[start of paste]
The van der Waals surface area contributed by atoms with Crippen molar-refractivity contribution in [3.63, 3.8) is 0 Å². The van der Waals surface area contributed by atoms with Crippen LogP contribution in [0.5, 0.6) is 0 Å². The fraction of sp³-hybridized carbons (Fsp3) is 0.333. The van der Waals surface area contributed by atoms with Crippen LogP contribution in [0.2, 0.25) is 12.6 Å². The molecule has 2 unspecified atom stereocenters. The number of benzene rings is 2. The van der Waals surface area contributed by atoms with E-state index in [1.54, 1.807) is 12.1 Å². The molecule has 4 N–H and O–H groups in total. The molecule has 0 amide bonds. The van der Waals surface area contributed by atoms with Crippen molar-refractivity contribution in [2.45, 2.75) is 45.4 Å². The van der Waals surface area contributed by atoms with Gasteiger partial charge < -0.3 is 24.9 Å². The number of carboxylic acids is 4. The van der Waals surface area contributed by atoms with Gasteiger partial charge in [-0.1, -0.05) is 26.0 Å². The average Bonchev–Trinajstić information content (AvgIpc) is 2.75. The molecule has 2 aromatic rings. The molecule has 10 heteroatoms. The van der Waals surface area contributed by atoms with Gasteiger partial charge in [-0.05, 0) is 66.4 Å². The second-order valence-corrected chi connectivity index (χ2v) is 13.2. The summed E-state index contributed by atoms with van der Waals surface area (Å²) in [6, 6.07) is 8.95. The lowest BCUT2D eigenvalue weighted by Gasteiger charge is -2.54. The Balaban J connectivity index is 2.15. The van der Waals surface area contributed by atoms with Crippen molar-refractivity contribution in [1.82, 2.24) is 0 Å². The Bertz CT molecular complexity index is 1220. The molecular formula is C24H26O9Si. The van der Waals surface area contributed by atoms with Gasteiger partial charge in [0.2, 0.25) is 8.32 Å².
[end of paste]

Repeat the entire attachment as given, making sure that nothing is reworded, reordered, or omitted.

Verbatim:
The van der Waals surface area contributed by atoms with Crippen molar-refractivity contribution in [3.63, 3.8) is 0 Å². The van der Waals surface area contributed by atoms with Crippen LogP contribution in [0.5, 0.6) is 0 Å². The fraction of sp³-hybridized carbons (Fsp3) is 0.333. The van der Waals surface area contributed by atoms with Crippen LogP contribution in [0.2, 0.25) is 12.6 Å². The molecule has 2 unspecified atom stereocenters. The number of benzene rings is 2. The van der Waals surface area contributed by atoms with E-state index in [1.54, 1.807) is 12.1 Å². The molecule has 4 N–H and O–H groups in total. The molecule has 0 amide bonds. The van der Waals surface area contributed by atoms with Crippen molar-refractivity contribution in [2.45, 2.75) is 45.4 Å². The van der Waals surface area contributed by atoms with Gasteiger partial charge < -0.3 is 24.9 Å². The number of carboxylic acids is 4. The van der Waals surface area contributed by atoms with Gasteiger partial charge in [-0.1, -0.05) is 26.0 Å². The average Bonchev–Trinajstić information content (AvgIpc) is 2.75. The molecule has 2 aromatic rings. The molecule has 10 heteroatoms. The van der Waals surface area contributed by atoms with Gasteiger partial charge in [-0.05, 0) is 66.4 Å². The second-order valence-corrected chi connectivity index (χ2v) is 13.2. The summed E-state index contributed by atoms with van der Waals surface area (Å²) in [6, 6.07) is 8.95. The lowest BCUT2D eigenvalue weighted by Gasteiger charge is -2.54. The Balaban J connectivity index is 2.15. The van der Waals surface area contributed by atoms with Crippen molar-refractivity contribution in [1.82, 2.24) is 0 Å². The Bertz CT molecular complexity index is 1220. The molecular formula is C24H26O9Si. The van der Waals surface area contributed by atoms with Gasteiger partial charge in [0.2, 0.25) is 8.32 Å².